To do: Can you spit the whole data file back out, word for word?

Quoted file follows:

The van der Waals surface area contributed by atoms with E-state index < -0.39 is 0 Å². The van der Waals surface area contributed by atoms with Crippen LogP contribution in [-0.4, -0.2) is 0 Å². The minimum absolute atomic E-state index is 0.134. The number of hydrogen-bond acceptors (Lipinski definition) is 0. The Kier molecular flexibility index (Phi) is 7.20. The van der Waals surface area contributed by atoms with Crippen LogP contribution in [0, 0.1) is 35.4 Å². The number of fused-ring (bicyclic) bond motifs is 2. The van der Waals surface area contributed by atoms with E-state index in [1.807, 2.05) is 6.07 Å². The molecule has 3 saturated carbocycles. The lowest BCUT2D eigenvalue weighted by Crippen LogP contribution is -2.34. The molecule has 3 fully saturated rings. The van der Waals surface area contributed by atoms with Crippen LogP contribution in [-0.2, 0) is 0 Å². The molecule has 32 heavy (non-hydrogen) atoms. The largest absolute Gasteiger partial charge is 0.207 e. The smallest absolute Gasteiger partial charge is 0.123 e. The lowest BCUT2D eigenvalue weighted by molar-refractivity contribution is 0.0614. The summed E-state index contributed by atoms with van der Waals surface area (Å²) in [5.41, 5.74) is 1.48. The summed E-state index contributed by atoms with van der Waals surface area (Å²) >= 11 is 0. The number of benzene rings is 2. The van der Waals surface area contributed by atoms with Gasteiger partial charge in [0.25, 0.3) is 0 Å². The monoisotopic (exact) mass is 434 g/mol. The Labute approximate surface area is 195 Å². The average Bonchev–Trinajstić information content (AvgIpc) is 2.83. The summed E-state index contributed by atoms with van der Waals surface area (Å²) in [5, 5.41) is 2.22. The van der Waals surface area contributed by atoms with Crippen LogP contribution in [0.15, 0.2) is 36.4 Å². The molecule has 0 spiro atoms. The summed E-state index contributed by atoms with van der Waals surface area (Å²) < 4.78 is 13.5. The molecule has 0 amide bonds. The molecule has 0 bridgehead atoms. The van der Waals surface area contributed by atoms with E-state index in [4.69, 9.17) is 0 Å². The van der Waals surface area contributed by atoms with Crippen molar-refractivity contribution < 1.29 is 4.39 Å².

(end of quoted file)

The van der Waals surface area contributed by atoms with E-state index < -0.39 is 0 Å². The van der Waals surface area contributed by atoms with Crippen LogP contribution in [-0.4, -0.2) is 0 Å². The minimum absolute atomic E-state index is 0.134. The number of hydrogen-bond acceptors (Lipinski definition) is 0. The Kier molecular flexibility index (Phi) is 7.20. The van der Waals surface area contributed by atoms with Crippen LogP contribution in [0, 0.1) is 35.4 Å². The number of fused-ring (bicyclic) bond motifs is 2. The van der Waals surface area contributed by atoms with E-state index in [1.807, 2.05) is 6.07 Å². The molecule has 3 saturated carbocycles. The lowest BCUT2D eigenvalue weighted by Crippen LogP contribution is -2.34. The molecule has 3 fully saturated rings. The van der Waals surface area contributed by atoms with Crippen LogP contribution in [-0.2, 0) is 0 Å². The molecule has 32 heavy (non-hydrogen) atoms. The largest absolute Gasteiger partial charge is 0.207 e. The smallest absolute Gasteiger partial charge is 0.123 e. The lowest BCUT2D eigenvalue weighted by molar-refractivity contribution is 0.0614. The summed E-state index contributed by atoms with van der Waals surface area (Å²) in [5.41, 5.74) is 1.48. The summed E-state index contributed by atoms with van der Waals surface area (Å²) >= 11 is 0. The number of benzene rings is 2. The van der Waals surface area contributed by atoms with Gasteiger partial charge in [0.25, 0.3) is 0 Å². The monoisotopic (exact) mass is 434 g/mol. The Labute approximate surface area is 195 Å². The average Bonchev–Trinajstić information content (AvgIpc) is 2.83. The summed E-state index contributed by atoms with van der Waals surface area (Å²) in [5, 5.41) is 2.22. The van der Waals surface area contributed by atoms with Crippen LogP contribution in [0.15, 0.2) is 36.4 Å². The molecule has 0 spiro atoms. The summed E-state index contributed by atoms with van der Waals surface area (Å²) < 4.78 is 13.5. The molecule has 0 amide bonds. The molecule has 0 bridgehead atoms. The van der Waals surface area contributed by atoms with E-state index in [4.69, 9.17) is 0 Å². The van der Waals surface area contributed by atoms with Crippen molar-refractivity contribution < 1.29 is 4.39 Å².